Anyways, it now seems, that the contents of this trilogy might become relevant to my own career - later his year I am also going to do 销售 related work in China. It's going to be a different 圈子, but I am sure it will also have its 圈套s. Although it's only a fiction, there are still some useful bits of information here and there...

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edelweis

I got a copy from the library yesterday :) so I'm ready to start whenever you guys want for the December 2011 iteration.

From what I read of the 1st page, the language is decidedly more contemporary than 活着 and will review many HSK words so I'm quite happy with that. (the plot is probably more complex than the one in 活着 though... not sure I'll understand it well enough to follow the story, we'll see.)

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jkhsu

I'm in as well. This will probably take me more than 3 months to finish though.

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rob07

Yes, this was my first audio book earlier this year, so I can say from personal experience this is a great early book, not too difficult. I want to recommend again the audio book format as well, I found it really helpful for my listening skills.

the plot is probably more complex than the one in 活着 though

There's a big hump at the beginning with the software related vocab (and, as with any other book, getting a sense of who is who). This is where Imron's chapter summaries come in (make sure to vote them up). After the first couple of chapters I wouldn't say it was any harder than 活着. Not sure if this is coincidence but Imron stopped writing his chapter summaries just as I stopped needing them.

It is fun but I am pretty sure I will have had enough of it after the first one - I assume it is not necessary to read/listen to the whole trilogy?

To answer my own question, now that I am a few hours into the third book, the first book is a completely self contained story, but the first book does feel a bit pat in the way it builds almost too logically to a conclusion. The trilogy as a whole feels more like real life, as there are more ups and downs along the way. As I expected though, it was not the sort of trilogy where I pick up the next book as soon as I finish the last one. The story is OK but the real attraction is that it is a readily available audiobook at the right level for me.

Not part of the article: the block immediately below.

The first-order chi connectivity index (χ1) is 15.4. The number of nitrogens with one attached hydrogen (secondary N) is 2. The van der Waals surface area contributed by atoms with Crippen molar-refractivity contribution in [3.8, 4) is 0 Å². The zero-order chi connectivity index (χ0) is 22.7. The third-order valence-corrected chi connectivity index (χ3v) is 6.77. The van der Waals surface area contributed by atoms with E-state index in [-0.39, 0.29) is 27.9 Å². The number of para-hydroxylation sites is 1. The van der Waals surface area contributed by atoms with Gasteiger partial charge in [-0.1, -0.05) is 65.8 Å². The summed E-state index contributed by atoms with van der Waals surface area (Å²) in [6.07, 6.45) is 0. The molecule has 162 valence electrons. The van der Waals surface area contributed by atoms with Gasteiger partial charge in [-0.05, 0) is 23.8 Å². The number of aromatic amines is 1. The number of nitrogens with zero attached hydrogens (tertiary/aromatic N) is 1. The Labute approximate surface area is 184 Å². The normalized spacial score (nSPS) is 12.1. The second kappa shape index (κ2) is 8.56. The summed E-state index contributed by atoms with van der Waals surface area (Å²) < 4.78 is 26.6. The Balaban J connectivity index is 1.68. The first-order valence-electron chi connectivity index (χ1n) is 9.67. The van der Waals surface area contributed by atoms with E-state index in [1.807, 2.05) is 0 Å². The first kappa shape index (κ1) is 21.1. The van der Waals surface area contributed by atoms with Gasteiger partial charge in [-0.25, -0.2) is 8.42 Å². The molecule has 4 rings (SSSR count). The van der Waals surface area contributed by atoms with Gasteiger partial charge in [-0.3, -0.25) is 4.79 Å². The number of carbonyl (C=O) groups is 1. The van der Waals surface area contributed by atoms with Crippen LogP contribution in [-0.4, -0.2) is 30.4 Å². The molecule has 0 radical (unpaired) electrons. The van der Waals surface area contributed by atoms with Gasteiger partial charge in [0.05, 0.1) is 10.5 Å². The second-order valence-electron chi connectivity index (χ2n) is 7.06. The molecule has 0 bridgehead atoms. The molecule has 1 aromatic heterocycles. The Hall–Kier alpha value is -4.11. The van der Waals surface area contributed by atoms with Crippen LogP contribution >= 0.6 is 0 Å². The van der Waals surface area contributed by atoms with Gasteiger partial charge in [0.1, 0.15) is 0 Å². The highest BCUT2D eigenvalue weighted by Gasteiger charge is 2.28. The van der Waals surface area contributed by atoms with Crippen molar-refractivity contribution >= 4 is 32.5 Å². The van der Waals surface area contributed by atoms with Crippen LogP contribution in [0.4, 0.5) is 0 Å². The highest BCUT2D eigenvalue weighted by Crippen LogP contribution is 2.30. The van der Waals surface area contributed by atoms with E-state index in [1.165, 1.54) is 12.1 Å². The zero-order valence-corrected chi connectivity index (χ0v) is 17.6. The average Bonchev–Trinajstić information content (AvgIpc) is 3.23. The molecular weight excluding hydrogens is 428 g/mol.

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imron
Not sure if this is coincidence but Imron stopped writing his chapter summaries just as I stopped needing them.

Haha, that was just because I was too lazy about writing them :D Looking back at an earlier post I see I said I would still write some more, so I might do that for a couple more chapters if there is a need.

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edelweis

Thanks for the comments rob07.

Imron, could you change the thread title to 'Book of the Month - December 2010 and 2011, 圈子圈套' or something? I think we would get more visits and possibly more participants if people realise we're starting a new group reading of the book, and not just discussing an old BOTM.

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edelweis

Thanks Imron.

I only read a few pages so far - because I read them on the hard copy, then again the next day on the computer with a pop-up dictionary, then again on the hard copy...

Unlike 活着, this book has so many words that I'd like to remember... makes me feel greedy :mrgreen: and perhaps afraid to go too fast. Also, chengyus in the wild! new (for me) words made up from basic characters (合同)! euphemisms (“那个”)!

I feel like I am in front of an enormous chocolate box - impatient, gluttonous and afraid of indigestion. (well, the chocolate also makes me afraid of putting on weight, thankfully reading a book won't do that to me... right?)

(活着 was great, but at my current level I felt no need to clutter my memory with the farming, military and political vocabulary, which I didn't really need to look up most of the time because the important and moving stuff was expressed in extremely simple words and sentences.)

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jkhsu

I agree with edelweis that this book has words that are more useful than 活着, especially if one works in the tech industry. I started a few pages and had to go back and re-read stuff. I'm still not at the comfort level as I was with 活着 when the old man was telling his story. We'll see if it gets easier as I read more.